By Ivan Lyubysh-Kirdey
BROVARY, Ukraine (Reuters) - Anna Maiboroda feared the worst when a helicopter carrying Ukraine's interior minister crashed near her daughter Vika's nursery, setting the building ablaze with her daughter inside.
The young mother ran to the burning nursery but could not see her daughter.
"I started screaming 'Where are the kids?'. I heard that the kids are somewhere in cars, in nearby apartment blocks entrances. Some kids were in ambulances," she said on Thursday, a day after the crash in the town of Brovary outside Kyiv.
"I started screaming my child's last name. After some time I heard the teacher screaming: 'Anna! Anna! Your Vika is with us.'"
Maiboroda's daughter escaped without serious injury. Others were not so lucky.
One child was among the 14 people killed and 11 other children were hurt, officials said. Interior Minister Denys Monastyrskyi and two of his aides were also among the dead.
A police spokesperson said on Thursday the minister had been flying to a location near the frontline in the war against Russia. She said it was too early to say what caused the crash, but Ukrainian officials have not blamed it on Russia.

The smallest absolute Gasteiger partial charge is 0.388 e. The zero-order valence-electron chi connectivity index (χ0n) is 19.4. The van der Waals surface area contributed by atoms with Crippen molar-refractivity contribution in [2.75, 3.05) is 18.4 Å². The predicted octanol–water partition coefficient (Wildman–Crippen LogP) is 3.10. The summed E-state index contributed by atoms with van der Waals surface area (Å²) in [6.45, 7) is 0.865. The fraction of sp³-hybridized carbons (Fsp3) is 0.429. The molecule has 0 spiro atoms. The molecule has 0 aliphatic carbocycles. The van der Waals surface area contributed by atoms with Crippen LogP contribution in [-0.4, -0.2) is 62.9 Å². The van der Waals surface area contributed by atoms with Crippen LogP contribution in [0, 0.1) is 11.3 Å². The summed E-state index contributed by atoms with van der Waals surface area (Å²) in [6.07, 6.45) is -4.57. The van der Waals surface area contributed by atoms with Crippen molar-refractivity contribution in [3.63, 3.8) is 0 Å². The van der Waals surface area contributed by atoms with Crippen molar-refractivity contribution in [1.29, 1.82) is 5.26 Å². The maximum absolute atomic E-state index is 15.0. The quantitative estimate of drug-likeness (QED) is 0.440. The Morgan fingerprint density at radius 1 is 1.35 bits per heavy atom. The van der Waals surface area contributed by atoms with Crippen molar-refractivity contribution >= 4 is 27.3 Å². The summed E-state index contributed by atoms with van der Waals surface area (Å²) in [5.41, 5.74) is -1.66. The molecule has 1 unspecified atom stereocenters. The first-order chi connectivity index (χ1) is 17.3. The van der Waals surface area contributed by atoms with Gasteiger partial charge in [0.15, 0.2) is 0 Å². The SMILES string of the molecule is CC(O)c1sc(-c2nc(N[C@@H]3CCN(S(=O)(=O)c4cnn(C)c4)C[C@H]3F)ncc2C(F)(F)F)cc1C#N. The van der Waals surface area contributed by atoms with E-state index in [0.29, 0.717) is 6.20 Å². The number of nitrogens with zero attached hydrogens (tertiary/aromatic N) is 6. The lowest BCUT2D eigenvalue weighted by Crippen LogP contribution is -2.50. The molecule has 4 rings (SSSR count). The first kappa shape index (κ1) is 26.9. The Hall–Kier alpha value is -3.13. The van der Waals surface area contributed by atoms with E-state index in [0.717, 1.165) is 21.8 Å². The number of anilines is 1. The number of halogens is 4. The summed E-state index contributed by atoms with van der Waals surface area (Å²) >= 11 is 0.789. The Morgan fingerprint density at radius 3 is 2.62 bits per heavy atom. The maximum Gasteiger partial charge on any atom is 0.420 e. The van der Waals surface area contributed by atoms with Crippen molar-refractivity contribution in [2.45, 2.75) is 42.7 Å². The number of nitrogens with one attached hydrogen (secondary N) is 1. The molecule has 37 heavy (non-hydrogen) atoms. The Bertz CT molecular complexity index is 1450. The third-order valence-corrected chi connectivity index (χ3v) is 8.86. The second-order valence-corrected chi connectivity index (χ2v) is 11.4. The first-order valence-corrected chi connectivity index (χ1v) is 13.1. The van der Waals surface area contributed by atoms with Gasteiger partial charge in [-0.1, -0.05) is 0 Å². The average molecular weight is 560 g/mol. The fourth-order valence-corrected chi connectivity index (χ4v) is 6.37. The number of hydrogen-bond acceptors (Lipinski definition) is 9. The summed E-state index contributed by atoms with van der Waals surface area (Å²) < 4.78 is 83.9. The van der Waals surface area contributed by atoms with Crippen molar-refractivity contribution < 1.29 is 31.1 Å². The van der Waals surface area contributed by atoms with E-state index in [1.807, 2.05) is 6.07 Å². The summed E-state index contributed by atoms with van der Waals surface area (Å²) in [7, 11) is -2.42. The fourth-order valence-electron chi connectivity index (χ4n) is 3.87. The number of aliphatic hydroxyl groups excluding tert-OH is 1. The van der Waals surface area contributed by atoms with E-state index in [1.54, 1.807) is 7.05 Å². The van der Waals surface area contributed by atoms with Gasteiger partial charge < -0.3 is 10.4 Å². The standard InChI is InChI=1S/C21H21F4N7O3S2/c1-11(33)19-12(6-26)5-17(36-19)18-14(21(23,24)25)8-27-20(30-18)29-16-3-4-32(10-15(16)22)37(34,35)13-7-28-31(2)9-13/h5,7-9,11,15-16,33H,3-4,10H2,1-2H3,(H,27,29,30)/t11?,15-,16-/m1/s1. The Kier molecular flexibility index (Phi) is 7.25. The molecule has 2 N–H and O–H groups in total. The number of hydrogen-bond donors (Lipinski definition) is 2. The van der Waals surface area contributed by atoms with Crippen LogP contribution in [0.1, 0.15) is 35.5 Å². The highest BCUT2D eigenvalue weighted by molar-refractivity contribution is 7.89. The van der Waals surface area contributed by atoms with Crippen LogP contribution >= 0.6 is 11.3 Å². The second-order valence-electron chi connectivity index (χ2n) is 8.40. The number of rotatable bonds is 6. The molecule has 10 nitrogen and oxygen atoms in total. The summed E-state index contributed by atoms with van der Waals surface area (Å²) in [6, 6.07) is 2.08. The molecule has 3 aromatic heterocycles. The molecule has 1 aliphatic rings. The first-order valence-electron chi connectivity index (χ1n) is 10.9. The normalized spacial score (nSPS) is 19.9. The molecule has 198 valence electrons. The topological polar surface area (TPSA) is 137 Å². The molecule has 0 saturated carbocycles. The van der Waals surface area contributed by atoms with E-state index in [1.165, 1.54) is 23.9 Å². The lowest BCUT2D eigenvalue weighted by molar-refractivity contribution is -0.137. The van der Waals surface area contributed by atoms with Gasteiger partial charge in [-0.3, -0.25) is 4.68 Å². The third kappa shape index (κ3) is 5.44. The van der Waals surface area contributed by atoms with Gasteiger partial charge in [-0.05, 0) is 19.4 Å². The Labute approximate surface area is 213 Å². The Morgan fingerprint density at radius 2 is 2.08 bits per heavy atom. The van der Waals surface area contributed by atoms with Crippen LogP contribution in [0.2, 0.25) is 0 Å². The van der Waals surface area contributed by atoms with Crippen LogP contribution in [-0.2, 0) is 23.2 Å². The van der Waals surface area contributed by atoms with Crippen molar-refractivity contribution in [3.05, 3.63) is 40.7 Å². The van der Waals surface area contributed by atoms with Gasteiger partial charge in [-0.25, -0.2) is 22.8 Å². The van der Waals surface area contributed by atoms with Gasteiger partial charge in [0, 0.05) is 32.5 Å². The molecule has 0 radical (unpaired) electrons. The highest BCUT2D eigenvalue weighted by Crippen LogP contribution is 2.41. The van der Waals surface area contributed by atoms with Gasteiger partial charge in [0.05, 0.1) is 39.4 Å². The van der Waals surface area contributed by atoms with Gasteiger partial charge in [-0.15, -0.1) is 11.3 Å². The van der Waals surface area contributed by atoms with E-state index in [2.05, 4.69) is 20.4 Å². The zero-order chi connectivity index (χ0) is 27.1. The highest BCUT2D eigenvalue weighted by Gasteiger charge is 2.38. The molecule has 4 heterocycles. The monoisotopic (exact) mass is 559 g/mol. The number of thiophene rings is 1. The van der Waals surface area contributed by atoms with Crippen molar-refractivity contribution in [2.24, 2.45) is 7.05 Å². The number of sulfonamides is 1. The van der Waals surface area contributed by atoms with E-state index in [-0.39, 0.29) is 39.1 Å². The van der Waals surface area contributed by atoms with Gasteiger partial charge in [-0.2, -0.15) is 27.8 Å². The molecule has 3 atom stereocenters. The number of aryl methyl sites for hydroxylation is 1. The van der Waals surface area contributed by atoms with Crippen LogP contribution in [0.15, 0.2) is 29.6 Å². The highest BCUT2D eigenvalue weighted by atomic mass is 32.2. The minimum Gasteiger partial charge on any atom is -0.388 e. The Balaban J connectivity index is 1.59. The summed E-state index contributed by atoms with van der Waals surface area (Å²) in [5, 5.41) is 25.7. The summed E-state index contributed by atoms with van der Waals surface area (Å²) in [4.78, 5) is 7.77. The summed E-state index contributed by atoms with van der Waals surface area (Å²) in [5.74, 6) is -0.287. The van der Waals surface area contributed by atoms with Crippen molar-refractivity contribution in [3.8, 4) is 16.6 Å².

Orthodox Christian priests led a vigil in Brovary on Thursday, chanting dirges and burning incense as residents placed flowers and cuddly toys at a makeshift memorial near the nursery.
Ukraine's flag flew at half-mast over a sign on a nearby main street saying: "I love Brovary".
"The hardest part was to hear the words of the three-year-old when she came and said 'My house was burnt. Today they burnt my nursery and wanted to burn me.' This is a cursed war," Maiboroda said.
"I was afraid to come here. I was afraid to hear the horrible news. I thought the child is gone."
Mykola Antonov was inside the building with his five-year-old son when suddenly everything was on fire, he said.
"I got up, started to put out the fire on my clothes that were burning, and search for my son. He managed to get to the door, nothing happened to him, thank God, and we started taking the children out," Antonov said.
"The teachers were great. They reacted quickly and we managed to take all children out into the yard. We came out and it was a shock, an apocalypse, everything was on fire."
Sixteen people, including six children, were still being treated in hospital on Thursday, the regional governor said.
Sofiia Slisarenko was among the lucky ones. She had not gone to the nursery on Wednesday because she was ill, said her mother, Olena Slisarenko.
"I came here because this is our nursery, and our friends are here... But thank God, Sofiika fell ill, so we weren't there," the mother said at the vigil, her daughter beside her.
"Our friends here...our friends died unfortunately. And our neighbours... Some friends were hospitalised in critical condition, so we had to come here."
(Additional reporting by Dan Peleschuk, Writing by Timothy Heritage, Editing by Tom Balmforth and Angus MacSwan)